As the distance between me and the planet became smaller, the drag on me became heavier and enveloped me. Unexpectedly, the friction felt like a warm embrace and made me feel warmer. Even more than the heat of the brutally exposed stars I flew by on my trajectory before.

But that feeling of getting hugged soon ended and made place for the painful sensation of being lit on fire. The friction made my skin feel like a match that was dragged over the same strip one too many times. My orange clothing became engulfed with equally orange flames first, then the burn wounds formed. With the traitorous warmth eating away and melting my flesh, I left behind a foul stench of burning flesh whilst becoming a meteor. Struggling wasn't a possibility anymore, as I couldn't move as freely anymore.



My sense of taste came back and blessed my tongue once more. A metallic tang became the overwhelming aftertaste on my taste buds instead of the expected burned one. Regardless, it was surprising after being unable to eat for quite a while.

Until this moment, I was able to hold myself together, or I think at least somewhat. But now, my emotions got the best of me. Confronted with death, my emotions made place for dread, and only dread. I was happy earlier to be out of space, and yet now as I was afraid to die.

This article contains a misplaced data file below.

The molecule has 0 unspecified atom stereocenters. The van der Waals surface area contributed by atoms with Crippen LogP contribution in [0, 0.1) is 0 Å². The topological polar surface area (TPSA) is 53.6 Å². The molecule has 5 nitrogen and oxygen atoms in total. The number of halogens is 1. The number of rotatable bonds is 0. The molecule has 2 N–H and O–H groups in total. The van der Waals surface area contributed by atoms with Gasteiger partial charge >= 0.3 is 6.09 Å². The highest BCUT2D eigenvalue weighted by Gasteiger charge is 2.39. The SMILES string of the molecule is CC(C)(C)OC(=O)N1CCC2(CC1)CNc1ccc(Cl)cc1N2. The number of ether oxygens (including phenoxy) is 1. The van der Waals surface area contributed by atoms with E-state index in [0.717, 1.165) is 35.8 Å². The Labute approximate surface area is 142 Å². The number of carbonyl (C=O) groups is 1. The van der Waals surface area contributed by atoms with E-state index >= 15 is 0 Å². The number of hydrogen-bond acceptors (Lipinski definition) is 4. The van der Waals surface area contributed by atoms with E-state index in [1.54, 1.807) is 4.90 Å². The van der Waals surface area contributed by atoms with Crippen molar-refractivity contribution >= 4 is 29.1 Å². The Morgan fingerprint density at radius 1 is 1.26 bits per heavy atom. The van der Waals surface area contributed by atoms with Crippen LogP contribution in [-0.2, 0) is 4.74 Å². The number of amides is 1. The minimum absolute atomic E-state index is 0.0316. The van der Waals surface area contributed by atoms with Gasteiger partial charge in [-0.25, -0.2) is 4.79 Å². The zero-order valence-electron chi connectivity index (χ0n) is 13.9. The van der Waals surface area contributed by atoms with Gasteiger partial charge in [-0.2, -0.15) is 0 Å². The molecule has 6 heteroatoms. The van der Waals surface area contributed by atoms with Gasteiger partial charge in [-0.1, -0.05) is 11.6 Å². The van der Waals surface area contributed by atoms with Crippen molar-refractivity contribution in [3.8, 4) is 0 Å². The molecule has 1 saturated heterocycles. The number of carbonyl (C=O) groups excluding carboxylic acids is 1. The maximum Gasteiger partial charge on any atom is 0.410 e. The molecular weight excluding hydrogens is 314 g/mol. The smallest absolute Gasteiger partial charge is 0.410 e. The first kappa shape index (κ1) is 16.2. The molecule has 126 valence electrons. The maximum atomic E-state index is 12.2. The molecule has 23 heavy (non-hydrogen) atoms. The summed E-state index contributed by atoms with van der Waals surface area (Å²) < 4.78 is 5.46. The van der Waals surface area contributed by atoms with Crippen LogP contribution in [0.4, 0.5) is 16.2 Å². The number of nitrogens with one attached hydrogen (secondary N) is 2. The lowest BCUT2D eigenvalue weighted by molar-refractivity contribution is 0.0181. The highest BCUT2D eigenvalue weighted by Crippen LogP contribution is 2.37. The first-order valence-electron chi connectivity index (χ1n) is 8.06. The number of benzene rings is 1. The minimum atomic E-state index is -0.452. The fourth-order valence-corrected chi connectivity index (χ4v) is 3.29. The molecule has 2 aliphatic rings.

The denser layers of the atmosphere welcomed me by turning my flames bright white. Somehow I hadn't been burned to a crisp yet. How? I don't know. Hell, I don't even know why I always have to suffer like this. Even without the Foundation around me. Damn it, I just wanted to go home!

My chest finally compressed from the pressure. By sheer miracle, my ribcage hadn't imploded in on itself under the heavy force I was subjected to. Unfortunately, my eardrums had a less fortunate fate at this altitude. All that remained were patches of unfiltered noise and painful ringing.

I couldn't care less. In just mere moments, my hearing picked up nothing but the terrible silence of space to the most unforgiving frequencies I've ever heard. But to me, even for a small second, it sounded like a beautiful symphony after hearing once again in a very long time. My inability to hear had given me more to be grateful for than my working ears before. However, I would not have the privilege to be so glad to hear again. Because in the end, I couldn't even hear myself scream.


Finally, I fell through some thicker clouds that literally and figuratively took my breath away. Oh, no… No, No, NO! Fuck, was this it for me? This is where it ends? God, please no! Did I put up with all this shit, sign up for all this shit, just for this? I really am never making it home again? Am I really not going to be able to live and tell the tale? Fuck!

But all my questioning didn't matter. When it comes down to it, in the end, I really was gonna die alone. So with my back to the surface and unable to look down, just before the climax I was left with the special kind of horror of knowing that you're dying soon but not exactly when. In my final moments, all I could wonder about was how long it would take before I would hit the-


Unless otherwise stated, the content of this page is licensed under Creative Commons Attribution-ShareAlike 3.0 License